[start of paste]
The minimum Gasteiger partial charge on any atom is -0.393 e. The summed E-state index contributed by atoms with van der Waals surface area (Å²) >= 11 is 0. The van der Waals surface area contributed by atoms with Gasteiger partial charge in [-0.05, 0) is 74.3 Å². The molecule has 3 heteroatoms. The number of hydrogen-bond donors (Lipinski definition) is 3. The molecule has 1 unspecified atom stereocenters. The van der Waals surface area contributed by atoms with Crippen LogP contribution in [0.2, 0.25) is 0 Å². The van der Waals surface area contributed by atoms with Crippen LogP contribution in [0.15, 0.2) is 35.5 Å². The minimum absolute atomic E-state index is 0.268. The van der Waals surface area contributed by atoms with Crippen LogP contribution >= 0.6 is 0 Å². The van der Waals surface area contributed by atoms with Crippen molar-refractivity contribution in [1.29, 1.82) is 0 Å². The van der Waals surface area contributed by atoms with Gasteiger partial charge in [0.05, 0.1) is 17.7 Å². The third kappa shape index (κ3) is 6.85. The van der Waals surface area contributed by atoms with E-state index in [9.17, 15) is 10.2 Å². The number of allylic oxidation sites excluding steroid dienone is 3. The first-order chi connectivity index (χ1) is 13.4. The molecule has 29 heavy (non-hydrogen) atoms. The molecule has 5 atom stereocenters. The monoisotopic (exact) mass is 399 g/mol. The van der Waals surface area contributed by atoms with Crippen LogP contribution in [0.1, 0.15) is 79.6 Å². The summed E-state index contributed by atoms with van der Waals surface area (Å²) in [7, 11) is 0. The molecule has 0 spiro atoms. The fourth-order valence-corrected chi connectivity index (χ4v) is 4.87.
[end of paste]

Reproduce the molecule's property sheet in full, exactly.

The minimum Gasteiger partial charge on any atom is -0.393 e. The summed E-state index contributed by atoms with van der Waals surface area (Å²) >= 11 is 0. The van der Waals surface area contributed by atoms with Gasteiger partial charge in [-0.05, 0) is 74.3 Å². The molecule has 3 heteroatoms. The number of hydrogen-bond donors (Lipinski definition) is 3. The molecule has 1 unspecified atom stereocenters. The van der Waals surface area contributed by atoms with Crippen LogP contribution in [0.2, 0.25) is 0 Å². The van der Waals surface area contributed by atoms with Crippen LogP contribution in [0.15, 0.2) is 35.5 Å². The minimum absolute atomic E-state index is 0.268. The van der Waals surface area contributed by atoms with Crippen LogP contribution >= 0.6 is 0 Å². The van der Waals surface area contributed by atoms with Crippen molar-refractivity contribution in [1.29, 1.82) is 0 Å². The van der Waals surface area contributed by atoms with Gasteiger partial charge in [0.05, 0.1) is 17.7 Å². The third kappa shape index (κ3) is 6.85. The van der Waals surface area contributed by atoms with E-state index in [9.17, 15) is 10.2 Å². The number of allylic oxidation sites excluding steroid dienone is 3. The first-order chi connectivity index (χ1) is 13.4. The molecule has 29 heavy (non-hydrogen) atoms. The molecule has 5 atom stereocenters. The monoisotopic (exact) mass is 399 g/mol. The van der Waals surface area contributed by atoms with Crippen LogP contribution in [0.1, 0.15) is 79.6 Å². The summed E-state index contributed by atoms with van der Waals surface area (Å²) in [7, 11) is 0. The molecule has 0 spiro atoms. The fourth-order valence-corrected chi connectivity index (χ4v) is 4.87.